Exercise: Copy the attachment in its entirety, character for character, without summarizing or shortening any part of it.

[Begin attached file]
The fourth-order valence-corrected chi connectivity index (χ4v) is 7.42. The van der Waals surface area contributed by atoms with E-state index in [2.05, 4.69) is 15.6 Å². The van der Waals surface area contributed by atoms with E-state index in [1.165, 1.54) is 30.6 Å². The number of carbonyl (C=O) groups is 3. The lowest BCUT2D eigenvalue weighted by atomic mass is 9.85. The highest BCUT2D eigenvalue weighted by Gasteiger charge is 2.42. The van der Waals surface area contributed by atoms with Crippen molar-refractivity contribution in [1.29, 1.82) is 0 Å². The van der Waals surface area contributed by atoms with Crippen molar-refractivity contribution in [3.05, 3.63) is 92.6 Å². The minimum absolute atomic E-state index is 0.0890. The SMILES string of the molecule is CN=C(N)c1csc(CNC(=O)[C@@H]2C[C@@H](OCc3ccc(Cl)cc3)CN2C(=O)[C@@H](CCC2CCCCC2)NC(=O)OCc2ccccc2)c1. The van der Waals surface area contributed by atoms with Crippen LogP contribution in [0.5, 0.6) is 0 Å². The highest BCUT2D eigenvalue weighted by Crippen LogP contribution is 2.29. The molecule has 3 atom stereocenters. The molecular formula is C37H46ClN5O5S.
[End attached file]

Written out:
The fourth-order valence-corrected chi connectivity index (χ4v) is 7.42. The van der Waals surface area contributed by atoms with E-state index in [2.05, 4.69) is 15.6 Å². The van der Waals surface area contributed by atoms with E-state index in [1.165, 1.54) is 30.6 Å². The number of carbonyl (C=O) groups is 3. The lowest BCUT2D eigenvalue weighted by atomic mass is 9.85. The highest BCUT2D eigenvalue weighted by Gasteiger charge is 2.42. The van der Waals surface area contributed by atoms with Crippen molar-refractivity contribution in [1.29, 1.82) is 0 Å². The van der Waals surface area contributed by atoms with Crippen molar-refractivity contribution in [3.05, 3.63) is 92.6 Å². The minimum absolute atomic E-state index is 0.0890. The SMILES string of the molecule is CN=C(N)c1csc(CNC(=O)[C@@H]2C[C@@H](OCc3ccc(Cl)cc3)CN2C(=O)[C@@H](CCC2CCCCC2)NC(=O)OCc2ccccc2)c1. The van der Waals surface area contributed by atoms with Crippen LogP contribution in [0.5, 0.6) is 0 Å². The highest BCUT2D eigenvalue weighted by Crippen LogP contribution is 2.29. The molecule has 3 atom stereocenters. The molecular formula is C37H46ClN5O5S.